Daily Bread for 3.21.20

Good morning.

Saturday in Whitewater will be sunny with a high of thirty-seven.  Sunrise is 6:53 AM and sunset 7:09 PM, for 12h 16m 01s of daytime.  The moon is a waning crescent with 7.5% of its visible disk illuminated.

Today is the one thousand two hundred twenty-ninth day.

On this day in 1865, the 21st, 22nd, and 25th Wisconsin Infantry regiments are victorious at the Battle of Goldsborough, North Carolina as three Union armies totaling 100,000 men capture the city and its railroad facilities.

Recommended for reading in full —

Manny Fernandez reports Coronavirus and Poverty: A Mother Skips Meals So Her Children Can:

Alton was closed — all the public schools in Brenham, a rural Texas town of 17,000 about 90 miles east of Austin, have shut for the coronavirus — but one vital piece of the school day lived on: free lunch. Ms. Mossbarger rolled down the window of her used, 15-year-old S.U.V. as school employees handed her six Styrofoam containers.

Even as the carnival aroma of mini corn dogs filled the vehicle on the drive back home, and even as the children sat on the porch and ate from their flipped-open containers with the family dogs running around, Ms. Mossbarger ate nothing.

She skipped breakfast and lunch, taking her first bite of food — food-pantry fried chicken — at about 5:30 p.m. All she consumed from the time she awoke that morning until she ate dinner were sips from a cherry Dr Pepper.

Money was tight. Ms. Mossbarger, 33, a disabled Army veteran, does not work. Her husband’s job as a carpenter has slowed in recent days and gotten more unpredictable as people cancel or delay residential construction jobs. She had plenty of worries — paying the $1,000 rent was at the top of the list — but lunch for her children was not one of them.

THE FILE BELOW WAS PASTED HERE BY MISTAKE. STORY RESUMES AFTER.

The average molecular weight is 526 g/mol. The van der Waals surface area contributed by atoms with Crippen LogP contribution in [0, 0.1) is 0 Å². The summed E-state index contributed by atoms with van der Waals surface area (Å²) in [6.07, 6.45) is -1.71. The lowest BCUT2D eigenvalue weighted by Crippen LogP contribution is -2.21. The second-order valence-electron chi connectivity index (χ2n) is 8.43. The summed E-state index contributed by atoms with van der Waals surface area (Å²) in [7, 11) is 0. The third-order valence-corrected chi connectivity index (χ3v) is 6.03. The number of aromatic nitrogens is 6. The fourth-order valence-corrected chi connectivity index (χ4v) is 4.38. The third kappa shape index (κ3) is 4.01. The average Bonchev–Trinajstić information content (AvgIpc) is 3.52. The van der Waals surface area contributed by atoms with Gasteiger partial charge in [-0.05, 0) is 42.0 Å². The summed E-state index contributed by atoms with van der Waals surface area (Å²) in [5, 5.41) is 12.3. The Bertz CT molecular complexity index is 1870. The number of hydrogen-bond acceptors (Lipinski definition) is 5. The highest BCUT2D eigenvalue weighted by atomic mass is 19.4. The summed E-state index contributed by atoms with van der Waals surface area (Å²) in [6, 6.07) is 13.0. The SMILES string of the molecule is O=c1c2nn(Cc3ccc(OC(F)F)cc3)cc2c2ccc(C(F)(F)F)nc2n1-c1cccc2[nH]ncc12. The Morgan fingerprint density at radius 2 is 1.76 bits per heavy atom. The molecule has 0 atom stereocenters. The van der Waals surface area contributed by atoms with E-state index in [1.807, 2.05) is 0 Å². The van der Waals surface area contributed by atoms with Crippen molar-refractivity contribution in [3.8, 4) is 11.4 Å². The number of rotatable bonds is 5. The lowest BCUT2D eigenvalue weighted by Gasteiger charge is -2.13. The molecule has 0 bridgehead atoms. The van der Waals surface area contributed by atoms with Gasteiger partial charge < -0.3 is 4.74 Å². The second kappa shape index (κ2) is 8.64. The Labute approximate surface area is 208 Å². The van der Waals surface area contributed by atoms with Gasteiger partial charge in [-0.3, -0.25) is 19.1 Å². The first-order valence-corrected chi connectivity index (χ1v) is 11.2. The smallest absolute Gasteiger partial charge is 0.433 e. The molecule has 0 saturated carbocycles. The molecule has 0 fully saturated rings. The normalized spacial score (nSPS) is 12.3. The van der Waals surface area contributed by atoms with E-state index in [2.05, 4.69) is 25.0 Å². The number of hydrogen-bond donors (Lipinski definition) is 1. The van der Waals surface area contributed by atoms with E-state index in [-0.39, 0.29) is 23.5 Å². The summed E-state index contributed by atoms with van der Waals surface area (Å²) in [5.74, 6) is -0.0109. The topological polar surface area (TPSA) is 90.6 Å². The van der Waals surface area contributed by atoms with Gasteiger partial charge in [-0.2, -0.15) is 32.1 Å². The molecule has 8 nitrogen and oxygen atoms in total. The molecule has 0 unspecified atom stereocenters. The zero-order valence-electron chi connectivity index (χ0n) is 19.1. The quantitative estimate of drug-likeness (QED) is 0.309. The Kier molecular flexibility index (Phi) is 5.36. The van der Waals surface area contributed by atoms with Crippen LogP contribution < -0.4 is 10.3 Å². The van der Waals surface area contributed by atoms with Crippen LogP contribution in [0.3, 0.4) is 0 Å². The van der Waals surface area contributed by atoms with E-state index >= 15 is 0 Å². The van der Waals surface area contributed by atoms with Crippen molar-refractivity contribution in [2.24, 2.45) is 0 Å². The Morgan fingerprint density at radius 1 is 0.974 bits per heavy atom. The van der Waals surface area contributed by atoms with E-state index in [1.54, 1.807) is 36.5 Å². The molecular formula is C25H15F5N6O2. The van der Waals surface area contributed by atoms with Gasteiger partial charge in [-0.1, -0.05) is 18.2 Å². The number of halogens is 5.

“If we didn’t have this, I probably would have a mental breakdown with stress,” she said of the free meals at Alton. “I’m not going to let my kids go hungry. If I have to just eat once a day, that’s what I have to do.”

Shane Harris, Greg Miller, Josh Dawsey, and Ellen Nakashima report U.S. intelligence reports from January and February warned about a likely pandemic:

U.S. intelligence agencies were issuing ominous, classified warnings in January and February about the global danger posed by the coronavirus while President Trump and lawmakers played down the threat and failed to take action that might have slowed the spread of the pathogen, according to U.S. officials familiar with spy agency reporting.

The intelligence reports didn’t predict when the virus might land on U.S. shores or recommend particular steps that public health officials should take, issues outside the purview of the intelligence agencies. But they did track the spread of the virus in China, and later in other countries, and warned that Chinese officials appeared to be minimizing the severity of the outbreak.

Taken together, the reports and warnings painted an early picture of a virus that showed the characteristics of a globe-encircling pandemic that could require governments to take swift actions to contain it. But despite that constant flow of reporting, Trump continued publicly and privately to play down the threat the virus posed to Americans.

Wolves Explore Outside a Family’s Cabin Window:

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